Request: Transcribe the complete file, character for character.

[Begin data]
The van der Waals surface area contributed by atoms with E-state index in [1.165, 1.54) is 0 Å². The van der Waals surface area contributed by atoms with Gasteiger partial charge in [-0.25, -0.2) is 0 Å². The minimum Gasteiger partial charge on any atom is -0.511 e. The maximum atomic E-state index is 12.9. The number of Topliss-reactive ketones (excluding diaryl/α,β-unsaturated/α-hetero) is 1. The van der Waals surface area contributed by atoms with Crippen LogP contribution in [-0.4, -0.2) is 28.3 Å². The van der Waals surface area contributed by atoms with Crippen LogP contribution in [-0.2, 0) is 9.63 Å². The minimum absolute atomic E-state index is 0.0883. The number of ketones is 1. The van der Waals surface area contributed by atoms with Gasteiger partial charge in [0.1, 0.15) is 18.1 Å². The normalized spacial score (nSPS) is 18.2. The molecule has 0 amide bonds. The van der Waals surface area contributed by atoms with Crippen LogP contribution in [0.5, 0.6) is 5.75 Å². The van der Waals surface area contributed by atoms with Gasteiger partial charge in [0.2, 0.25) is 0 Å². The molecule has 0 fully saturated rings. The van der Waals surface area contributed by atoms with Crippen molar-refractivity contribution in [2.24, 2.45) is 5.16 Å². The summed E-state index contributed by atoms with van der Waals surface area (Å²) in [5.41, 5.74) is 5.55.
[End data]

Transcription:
The van der Waals surface area contributed by atoms with E-state index in [1.165, 1.54) is 0 Å². The van der Waals surface area contributed by atoms with Gasteiger partial charge in [-0.25, -0.2) is 0 Å². The minimum Gasteiger partial charge on any atom is -0.511 e. The maximum atomic E-state index is 12.9. The number of Topliss-reactive ketones (excluding diaryl/α,β-unsaturated/α-hetero) is 1. The van der Waals surface area contributed by atoms with Crippen LogP contribution in [-0.4, -0.2) is 28.3 Å². The van der Waals surface area contributed by atoms with Crippen LogP contribution in [-0.2, 0) is 9.63 Å². The minimum absolute atomic E-state index is 0.0883. The number of ketones is 1. The van der Waals surface area contributed by atoms with Gasteiger partial charge in [0.1, 0.15) is 18.1 Å². The normalized spacial score (nSPS) is 18.2. The molecule has 0 amide bonds. The van der Waals surface area contributed by atoms with Crippen LogP contribution in [0.5, 0.6) is 5.75 Å². The van der Waals surface area contributed by atoms with Gasteiger partial charge in [0.2, 0.25) is 0 Å². The molecule has 0 fully saturated rings. The van der Waals surface area contributed by atoms with Crippen molar-refractivity contribution in [2.24, 2.45) is 5.16 Å². The summed E-state index contributed by atoms with van der Waals surface area (Å²) in [5.41, 5.74) is 5.55.